Extrinsic Back Muscles

by Darren Salmi, MD, MS

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    00:01 Now let's talk about the muscles of the back, starting with the extrinsic back muscles.

    00:07 The extrinsic back muscles are muscles that are located in the back, but actually don't have any action on the back itself but are actually muscles of the upper limb.

    00:18 The superficial extrinsic muscles here are the trapezius, the latissimus dorsi, the levator scapulae and the rhomboid major and minor.

    00:32 the trapezius has this triangular shape.

    00:37 The begins at the base of the occipital bone at a bump called the occipital protuberance connects down the ligamentum nuchae down to the spinous processes from C7 to T12.

    00:51 We look out laterally to where we see the spine of the scapula.

    00:55 It's acromion and the lateral third of the clavicle.

    01:01 The innervation of the trapezius is actually by cranial nerve 11 or the accessory nerve.

    01:06 It's one of the two muscles.

    01:08 The other being the sternocleidomastoid that the accessory nerve innervates.

    01:14 Its function depends on which fibers are being contracted.

    01:18 The upper fibers cause elevation of the scapula.

    01:23 The middle fibers cause adduction of the scapula and the lower fibers cause depression of the scapula.

    01:34 Next we'll look at this wide flat muscle of the back called the latissimus dorsi.

    01:40 We see it has origins on the spine is processes of T7 to L5.

    01:46 All the way down to the sacrum and parts of the pelvic bones called the iliac crest as well as the lower ribs 10 through 12.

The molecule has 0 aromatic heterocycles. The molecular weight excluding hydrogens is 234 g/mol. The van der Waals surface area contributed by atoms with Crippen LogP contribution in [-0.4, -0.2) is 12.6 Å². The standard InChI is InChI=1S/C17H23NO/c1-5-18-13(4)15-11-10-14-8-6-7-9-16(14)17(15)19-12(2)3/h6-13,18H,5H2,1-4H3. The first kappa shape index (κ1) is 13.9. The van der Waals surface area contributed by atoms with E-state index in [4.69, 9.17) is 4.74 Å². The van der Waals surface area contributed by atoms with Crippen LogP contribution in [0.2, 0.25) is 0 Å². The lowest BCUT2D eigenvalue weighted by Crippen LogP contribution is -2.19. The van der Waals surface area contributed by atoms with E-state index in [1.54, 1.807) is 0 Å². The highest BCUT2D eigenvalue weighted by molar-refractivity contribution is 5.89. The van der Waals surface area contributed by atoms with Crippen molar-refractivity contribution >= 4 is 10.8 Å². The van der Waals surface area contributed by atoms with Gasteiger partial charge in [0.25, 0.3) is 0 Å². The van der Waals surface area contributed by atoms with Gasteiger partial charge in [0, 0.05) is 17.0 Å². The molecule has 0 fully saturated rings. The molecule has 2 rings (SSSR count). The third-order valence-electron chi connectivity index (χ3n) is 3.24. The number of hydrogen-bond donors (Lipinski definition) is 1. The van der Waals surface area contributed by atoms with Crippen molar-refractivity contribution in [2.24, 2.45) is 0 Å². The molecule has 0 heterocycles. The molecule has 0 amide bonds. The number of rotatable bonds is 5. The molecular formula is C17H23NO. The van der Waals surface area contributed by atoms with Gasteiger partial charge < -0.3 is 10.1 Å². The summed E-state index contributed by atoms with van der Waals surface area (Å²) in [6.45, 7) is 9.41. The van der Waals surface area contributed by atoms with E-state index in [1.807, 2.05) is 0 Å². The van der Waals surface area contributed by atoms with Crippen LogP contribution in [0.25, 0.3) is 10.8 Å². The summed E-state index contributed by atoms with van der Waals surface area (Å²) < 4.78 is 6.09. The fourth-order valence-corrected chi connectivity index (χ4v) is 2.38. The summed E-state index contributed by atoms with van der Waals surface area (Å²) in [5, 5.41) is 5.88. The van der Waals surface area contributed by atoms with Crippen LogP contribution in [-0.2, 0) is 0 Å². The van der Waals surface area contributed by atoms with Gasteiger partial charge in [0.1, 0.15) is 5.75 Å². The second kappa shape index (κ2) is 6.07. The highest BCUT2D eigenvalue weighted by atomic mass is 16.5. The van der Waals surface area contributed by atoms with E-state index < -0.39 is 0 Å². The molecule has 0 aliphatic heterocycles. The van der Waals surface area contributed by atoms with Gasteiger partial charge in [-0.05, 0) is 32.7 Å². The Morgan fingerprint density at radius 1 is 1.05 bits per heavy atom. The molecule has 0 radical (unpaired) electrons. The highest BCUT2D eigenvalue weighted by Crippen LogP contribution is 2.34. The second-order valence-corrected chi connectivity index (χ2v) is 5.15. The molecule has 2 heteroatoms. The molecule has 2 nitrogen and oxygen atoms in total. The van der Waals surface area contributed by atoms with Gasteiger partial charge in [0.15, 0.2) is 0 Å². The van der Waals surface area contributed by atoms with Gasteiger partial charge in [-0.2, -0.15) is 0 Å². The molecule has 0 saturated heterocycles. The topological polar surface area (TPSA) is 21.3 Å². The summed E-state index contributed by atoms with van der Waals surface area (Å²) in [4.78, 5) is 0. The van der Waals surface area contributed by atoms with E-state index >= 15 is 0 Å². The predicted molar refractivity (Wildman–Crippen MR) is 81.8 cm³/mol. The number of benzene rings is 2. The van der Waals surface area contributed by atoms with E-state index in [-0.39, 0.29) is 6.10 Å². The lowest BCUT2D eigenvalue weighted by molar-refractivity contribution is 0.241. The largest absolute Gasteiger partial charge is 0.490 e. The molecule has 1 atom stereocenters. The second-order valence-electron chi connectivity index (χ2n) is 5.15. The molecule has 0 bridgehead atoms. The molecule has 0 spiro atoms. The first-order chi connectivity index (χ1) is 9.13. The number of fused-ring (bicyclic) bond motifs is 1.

01:56 And then they attach out on the upper limb at a little groove called the intertubercular sulcus of the humerus It's innervation is by the thoracodorsal nerve and its functions are multiple.

    02:14 It has medial rotation or internal rotation of the humerus, adduction of the humerus, and extension of the humerus.

    02:23 Typically this is the muscle thought of when it comes to rowing motions or performing a pull up.

    02:32 Now we'll move to a smaller muscle called the levator scapulae.

    02:37 And we can see that it has attachments to the transverse processes of the first four cervical vertebra And more distally we have the medial border of the scapula with a little bit of the superior angle of the scapula.

    02:53 Its function as the name implies is elevation of the scapula hence the name levator scapulae.

    03:02 Now, we'll look at the rhomboids together although they can be separated into a larger rhomboid major and a smaller rhomboid minor.

    03:11 We see it has origins on the spinous processes of C7 to T1 as well as the spinous processes of T2 to T5 all the way to the medial border of the scapula.

    03:25 And together their function is to retract the scapula.

    03:30 The innervation of the rhomboids and levator scapula comes from the dorsal scapular nerve.

    03:37 If we go a level inward, just a little bit deeper to those superficial muscles, we have the intermediate extrinsic muscles.

    03:45 And we're looking posteriorly here at serratus posterior superior and serratus posterior inferior.

    03:56 For serratus posterior superior, we have attachments from the spinous processes of C7 to T3 outer ribs 2 through 5.

    04:06 And its innervation comes from the anterior rami of the upper thoracic nerves in this region And its function is to elevate these ribs 2 through 5.

    04:18 Conversely, if we go down to serratus posterior inferior, we have attachments from the spinous processes of T11 to L3 to the lower ribs 9 through 12.

    04:30 Its innervation is from the anterior rami of these lower thoracic nerves and its function is to depress ribs 9 through 12.

    About the Lecture

    The lecture Extrinsic Back Muscles by Darren Salmi, MD, MS is from the course Back Anatomy.

    Included Quiz Questions

    1. Occipital protuberance
    2. Spinous processes from C1 to T12
    3. Spine of scapula
    4. Clavicle
    5. Acromion
    1. Elevate the scapula
    2. Elevate the diaphragm
    3. Elevate the rhomboids
    4. Depress the rhomboids
    5. Depress the diaphragm
    1. Medial rotation of the humerus
    2. Lateral rotation of the humerus
    3. Abduction of the humerus
    4. Flexion of the humerus
    5. Elevation of the diaphragm

    Author of lecture Extrinsic Back Muscles

     Darren Salmi, MD, MS

    Darren Salmi, MD, MS

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